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PHD programs

benndaman33benndaman33 Registered User Posts: 268 Junior Member
edited February 2005 in Graduate School
Hi, i'm only a senior in highschool so it may be early to be asking these questions, but just for my own understanding. I was wondering typically how long it takes to get a PHD after college, and how it is affordable. It seems to me its a minimum of 5 years from what I've read, and with some debt already accumulated from undergraduate school, combined with new fees for graduate school, i'm not quite clear as to how this is all possible. If someone could enlighten me, I'd be much obliged.
Post edited by benndaman33 on

Replies to: PHD programs

  • mol10emol10e Registered User Posts: 445 Member
    The length of time to complete a Ph.D. depends upon the discipline you are studying and the particular university. In psychology, the average is probably over five years and in some places more like seven years. If you go to a university based Ph.D. program you are likely to get a stipend (15000 and up) and free tuition. Most grad students require some other source of support so loans, family aid and additional work are typical. On another thread there was discussion about this issue and the need to be careful about accumulating too much debt as an undergraduate if graduate school is in your future.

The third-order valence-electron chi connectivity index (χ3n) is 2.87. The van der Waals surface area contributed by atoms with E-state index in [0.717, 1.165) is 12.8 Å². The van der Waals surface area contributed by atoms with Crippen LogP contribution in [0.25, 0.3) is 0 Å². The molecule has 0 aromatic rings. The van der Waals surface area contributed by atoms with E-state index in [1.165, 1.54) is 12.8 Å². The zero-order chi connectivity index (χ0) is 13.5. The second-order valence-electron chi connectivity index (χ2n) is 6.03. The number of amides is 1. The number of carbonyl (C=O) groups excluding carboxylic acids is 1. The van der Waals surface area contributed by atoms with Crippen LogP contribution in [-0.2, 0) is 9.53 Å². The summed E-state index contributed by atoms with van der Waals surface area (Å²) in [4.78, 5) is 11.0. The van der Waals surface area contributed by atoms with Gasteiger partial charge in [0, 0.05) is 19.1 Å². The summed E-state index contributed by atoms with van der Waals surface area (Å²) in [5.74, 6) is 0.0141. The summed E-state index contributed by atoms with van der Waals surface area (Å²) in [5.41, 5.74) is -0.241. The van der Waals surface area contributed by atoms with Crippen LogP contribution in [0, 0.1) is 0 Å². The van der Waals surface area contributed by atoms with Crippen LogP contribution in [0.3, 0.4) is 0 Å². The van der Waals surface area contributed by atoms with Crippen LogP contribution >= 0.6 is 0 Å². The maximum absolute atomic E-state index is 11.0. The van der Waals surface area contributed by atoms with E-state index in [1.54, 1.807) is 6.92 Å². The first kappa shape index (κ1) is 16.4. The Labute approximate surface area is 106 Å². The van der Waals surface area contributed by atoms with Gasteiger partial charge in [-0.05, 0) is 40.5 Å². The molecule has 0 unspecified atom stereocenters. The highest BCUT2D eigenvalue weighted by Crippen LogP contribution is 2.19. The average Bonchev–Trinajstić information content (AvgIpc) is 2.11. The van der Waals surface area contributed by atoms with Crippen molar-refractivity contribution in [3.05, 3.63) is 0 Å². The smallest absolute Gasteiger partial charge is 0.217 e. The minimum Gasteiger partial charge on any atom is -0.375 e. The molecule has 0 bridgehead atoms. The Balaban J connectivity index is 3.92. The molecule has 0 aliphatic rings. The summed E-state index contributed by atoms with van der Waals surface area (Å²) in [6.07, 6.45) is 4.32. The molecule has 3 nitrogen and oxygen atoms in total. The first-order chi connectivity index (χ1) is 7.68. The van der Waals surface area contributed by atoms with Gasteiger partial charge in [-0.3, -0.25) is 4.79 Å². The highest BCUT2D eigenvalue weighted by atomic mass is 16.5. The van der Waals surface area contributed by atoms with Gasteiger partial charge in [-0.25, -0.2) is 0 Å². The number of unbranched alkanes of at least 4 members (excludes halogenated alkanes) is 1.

• benndaman33benndaman33 Registered User Posts: 268 Junior Member
    Thanks for your response. I am deciding on undergraduate schools now and will be basing my choice largely on a financial basis. Allegheny College has fairly high graduate school acceptance rates and offered me a very nice scholarship so that is a consideration. Thanks for your time
    Ben
  • newmassdadnewmassdad Registered User Posts: 3,848 Senior Member
    Stipends outside the sciences for Ph.D. work are not often given outside the very top places. In the sciences it is more common.

    Length of time to degree varies a lot by discipline. Physical sciences are pretty fast, 4-5 years. Bio sciences a year or two more. Social sciences and especially humanities are all over the lot. Some hums types take many years, especially when the thesis committee wants a book length thesis.
  • benndaman33benndaman33 Registered User Posts: 268 Junior Member
    I'd definately be interested in physical science over anything else, what do the majority of people do during this time - simply live off of the stipend or also work. Furthermore, what does the college have to gain with free tuition and stipends - the research that you are doing for them? Thanks
  • mol10emol10e Registered User Posts: 445 Member
    The college gains grad students work as research assistants and teaching assistants. So you may find yourself teaching an introductory class or leading a lab or discussion group that is part of a class. In the physical sciences you would be working in a lab on a faculty member's research program, in social sciences you might be running experiments or doing independent research. The university can attract high powered faculty by having lots of graduate students who can do this work as the faculty see grad students as resources to aid them in their work as well as studnets pursuing their own work. I would disagree slightly with newmassdad's perspective--grad student money is available outside of the physical sciences and not only at the top schools.
  • newmassdadnewmassdad Registered User Posts: 3,848 Senior Member